Superior Offshore DEEPQ
August 21, 2008 - 3:46pm EST by
2008 2009
Price: 0.55 EPS
Shares Out. (in M): 0 P/E
Market Cap (in $M): 14 P/FCF
Net Debt (in $M): 0 EBIT 0 0

Sign up for free guest access to view investment idea with a 45 days delay.

  • Offshore Oil and Gas
  • Went Bankrupt
  • Litigation
  • Liquidation
  • Illiquid


Superior Offshore


Shares Out: 25.9 mil

Price: $0.55

Mkt. Cap = $14.2 mil

Net Debt = -$28.9 mil

EV = -$14.7 mil

     Superior Offshore was a supplier of subsea construction and commercial diving services to oil & gas companies on the Gulf of Mexico.  Despite earning $48.5 mil in net income in 2006 in the aftermath of Katrina and $14.0 mil in 2005 with their existing assets, management went on a wild spending spree (financed with debt) in an effort to take the company from a niche shallow water domestic player to a big international deep water player.  However, this strategy was ill-conceived and when a light hurricane season hit in 2007 the company found itself in significant financial trouble.  They declared bankruptcy on April 25th, 2008.  While equity holders usually get wiped out in such a situation, I will demonstrate below what I expect to be a significant recovery for the equity holders of DEEPQ.  I believe the recovery is no less than $1.50 per share and could be up to $2.50 per share or more.  At $0.55 the shares are significantly undervalued.

     Most of the information I will show here comes from court filings.  Anyone can access them for $0.08 per page with a Pacer password.  The website is: and the case number for this case is: 08-32590.  Any time I refer to document xxx it is a court filing.

     So let’s start with the balance sheet.  As of the end of July (according to Document 789 filed on 08/20/2008) it looks like this (in millions):


Cash                                                    $17.5

AR, Net                                                $27.5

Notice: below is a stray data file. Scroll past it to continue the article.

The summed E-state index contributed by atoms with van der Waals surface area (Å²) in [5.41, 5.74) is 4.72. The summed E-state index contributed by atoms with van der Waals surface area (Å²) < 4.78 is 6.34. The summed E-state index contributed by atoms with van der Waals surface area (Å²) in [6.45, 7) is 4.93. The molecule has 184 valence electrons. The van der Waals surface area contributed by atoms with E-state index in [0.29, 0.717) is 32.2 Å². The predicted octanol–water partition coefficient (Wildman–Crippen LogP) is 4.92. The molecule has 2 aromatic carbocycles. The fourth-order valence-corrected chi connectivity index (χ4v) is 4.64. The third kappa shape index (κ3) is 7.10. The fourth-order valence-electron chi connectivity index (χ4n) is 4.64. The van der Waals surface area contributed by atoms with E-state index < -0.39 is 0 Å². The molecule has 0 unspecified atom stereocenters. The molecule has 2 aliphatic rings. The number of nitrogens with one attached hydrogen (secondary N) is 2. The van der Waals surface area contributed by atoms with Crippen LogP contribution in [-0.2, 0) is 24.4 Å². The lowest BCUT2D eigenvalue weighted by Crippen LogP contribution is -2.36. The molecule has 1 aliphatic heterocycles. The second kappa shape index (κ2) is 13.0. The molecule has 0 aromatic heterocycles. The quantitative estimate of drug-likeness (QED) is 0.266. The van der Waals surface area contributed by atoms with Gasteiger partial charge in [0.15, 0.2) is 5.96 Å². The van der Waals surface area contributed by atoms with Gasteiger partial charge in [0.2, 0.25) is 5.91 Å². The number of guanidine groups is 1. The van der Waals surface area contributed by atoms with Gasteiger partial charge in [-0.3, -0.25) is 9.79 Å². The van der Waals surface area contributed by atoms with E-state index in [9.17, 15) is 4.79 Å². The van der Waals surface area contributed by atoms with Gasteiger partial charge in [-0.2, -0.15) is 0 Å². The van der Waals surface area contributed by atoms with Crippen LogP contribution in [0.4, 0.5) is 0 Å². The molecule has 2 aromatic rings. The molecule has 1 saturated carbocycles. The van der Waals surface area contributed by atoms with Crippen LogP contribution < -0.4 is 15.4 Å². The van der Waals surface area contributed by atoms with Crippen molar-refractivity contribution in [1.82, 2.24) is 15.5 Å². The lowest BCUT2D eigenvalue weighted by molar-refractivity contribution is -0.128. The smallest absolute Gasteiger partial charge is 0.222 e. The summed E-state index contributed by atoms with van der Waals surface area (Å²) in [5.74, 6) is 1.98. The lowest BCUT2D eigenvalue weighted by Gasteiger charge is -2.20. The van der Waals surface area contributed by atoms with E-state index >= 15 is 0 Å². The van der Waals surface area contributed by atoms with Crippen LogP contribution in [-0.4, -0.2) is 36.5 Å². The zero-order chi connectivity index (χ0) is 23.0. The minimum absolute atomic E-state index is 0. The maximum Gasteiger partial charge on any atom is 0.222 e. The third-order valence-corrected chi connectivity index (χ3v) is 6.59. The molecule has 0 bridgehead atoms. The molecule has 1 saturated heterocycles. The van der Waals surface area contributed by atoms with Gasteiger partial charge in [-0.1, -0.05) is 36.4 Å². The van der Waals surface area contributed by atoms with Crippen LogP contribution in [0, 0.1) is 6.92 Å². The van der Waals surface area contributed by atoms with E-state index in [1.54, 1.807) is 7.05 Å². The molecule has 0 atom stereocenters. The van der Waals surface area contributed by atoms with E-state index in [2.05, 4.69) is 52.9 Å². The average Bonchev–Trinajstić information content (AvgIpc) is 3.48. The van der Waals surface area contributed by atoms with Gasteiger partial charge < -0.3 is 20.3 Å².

Inventory                                             $0.4

Prepaid Expenses                                $2.5

Other – Restricted Cash                      $12.8

PP&E (net)                                           $64.7 (actually now $67.2 in cash – see below)

Other Assets                                       $22.0 (of which $18.2 is a deferred tax asset)

Total Assets                                        $147.4


Post-Petition Liabs                             $1.0

Note Payble – Secured                       $1.4

Secured Debt – LoC                            $10.7

Priority Debt                                       $0.8

Federal Income Tax                            $7.9

Unsecured Debt                                 $41.3

VAT Tax Payable                                $3.4

Total Liabilities                                  $66.5

So as of June you had a book value of $80.9 mil or $3.12 per share.  But how, much of this is recoverable you might ask?  Let’s review these line items in detail to find out.


  • Cash is cash; $17.5 mil is a good number.
  • Accounts receivable $28.2 million.  $23.5 million of these were 90 days past due in July, but my suspicion is that it is because no one has been out to collect since the company is in bankruptcy.  Let’s be conservative and assume only a 50% recovery.  Adjusted accounts receivable $14.1 mil.
  • Inventory.  Let’s be conservative and apply $0 value.
  • Prepaid expenses.  Not sure what these are (some may actually be legal fees), but let’s assign $0 value to be conservative.
  • Restricted cash.  This was deposited in escrow to offset any draw on letters of credit related to the construction of the Superior Achiever and some other capital projects and charters (see the 10Q for 09/30/07 pg. 9) and a draw (presumably of the Achiever piece) occurred in May according to document 789.  Let’s write it to zero and assume a reduction of the corresponding $10.7 million letter of credit on the liability side of the ledger.  This is probably conservative by $2.1 million.